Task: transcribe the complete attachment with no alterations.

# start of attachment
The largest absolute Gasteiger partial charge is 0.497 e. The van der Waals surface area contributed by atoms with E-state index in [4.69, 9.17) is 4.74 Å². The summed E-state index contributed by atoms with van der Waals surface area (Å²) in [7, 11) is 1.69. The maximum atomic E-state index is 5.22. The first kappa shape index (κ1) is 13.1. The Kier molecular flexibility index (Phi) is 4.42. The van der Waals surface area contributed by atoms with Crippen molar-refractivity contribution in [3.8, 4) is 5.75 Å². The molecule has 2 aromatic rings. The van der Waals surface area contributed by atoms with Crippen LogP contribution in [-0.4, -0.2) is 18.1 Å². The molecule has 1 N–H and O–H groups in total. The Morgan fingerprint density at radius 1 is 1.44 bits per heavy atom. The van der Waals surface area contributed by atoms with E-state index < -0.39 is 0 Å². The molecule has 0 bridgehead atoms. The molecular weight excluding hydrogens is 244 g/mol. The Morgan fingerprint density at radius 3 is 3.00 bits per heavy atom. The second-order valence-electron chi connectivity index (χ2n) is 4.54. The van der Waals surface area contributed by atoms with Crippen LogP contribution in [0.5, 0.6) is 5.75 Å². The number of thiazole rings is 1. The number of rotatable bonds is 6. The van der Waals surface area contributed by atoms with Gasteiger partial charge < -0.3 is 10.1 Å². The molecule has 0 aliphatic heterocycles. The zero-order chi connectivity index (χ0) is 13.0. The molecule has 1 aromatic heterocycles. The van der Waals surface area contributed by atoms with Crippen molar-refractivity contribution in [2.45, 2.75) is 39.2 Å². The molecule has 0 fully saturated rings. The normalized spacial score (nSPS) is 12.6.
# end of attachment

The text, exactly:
The largest absolute Gasteiger partial charge is 0.497 e. The van der Waals surface area contributed by atoms with E-state index in [4.69, 9.17) is 4.74 Å². The summed E-state index contributed by atoms with van der Waals surface area (Å²) in [7, 11) is 1.69. The maximum atomic E-state index is 5.22. The first kappa shape index (κ1) is 13.1. The Kier molecular flexibility index (Phi) is 4.42. The van der Waals surface area contributed by atoms with Crippen molar-refractivity contribution in [3.8, 4) is 5.75 Å². The molecule has 2 aromatic rings. The van der Waals surface area contributed by atoms with Crippen LogP contribution in [-0.4, -0.2) is 18.1 Å². The molecule has 1 N–H and O–H groups in total. The Morgan fingerprint density at radius 1 is 1.44 bits per heavy atom. The van der Waals surface area contributed by atoms with E-state index < -0.39 is 0 Å². The molecule has 0 bridgehead atoms. The molecular weight excluding hydrogens is 244 g/mol. The Morgan fingerprint density at radius 3 is 3.00 bits per heavy atom. The second-order valence-electron chi connectivity index (χ2n) is 4.54. The van der Waals surface area contributed by atoms with Crippen LogP contribution in [0.5, 0.6) is 5.75 Å². The number of thiazole rings is 1. The number of rotatable bonds is 6. The van der Waals surface area contributed by atoms with Gasteiger partial charge < -0.3 is 10.1 Å². The molecule has 0 aliphatic heterocycles. The zero-order chi connectivity index (χ0) is 13.0. The molecule has 1 aromatic heterocycles. The van der Waals surface area contributed by atoms with Crippen molar-refractivity contribution in [2.45, 2.75) is 39.2 Å². The molecule has 0 fully saturated rings. The normalized spacial score (nSPS) is 12.6.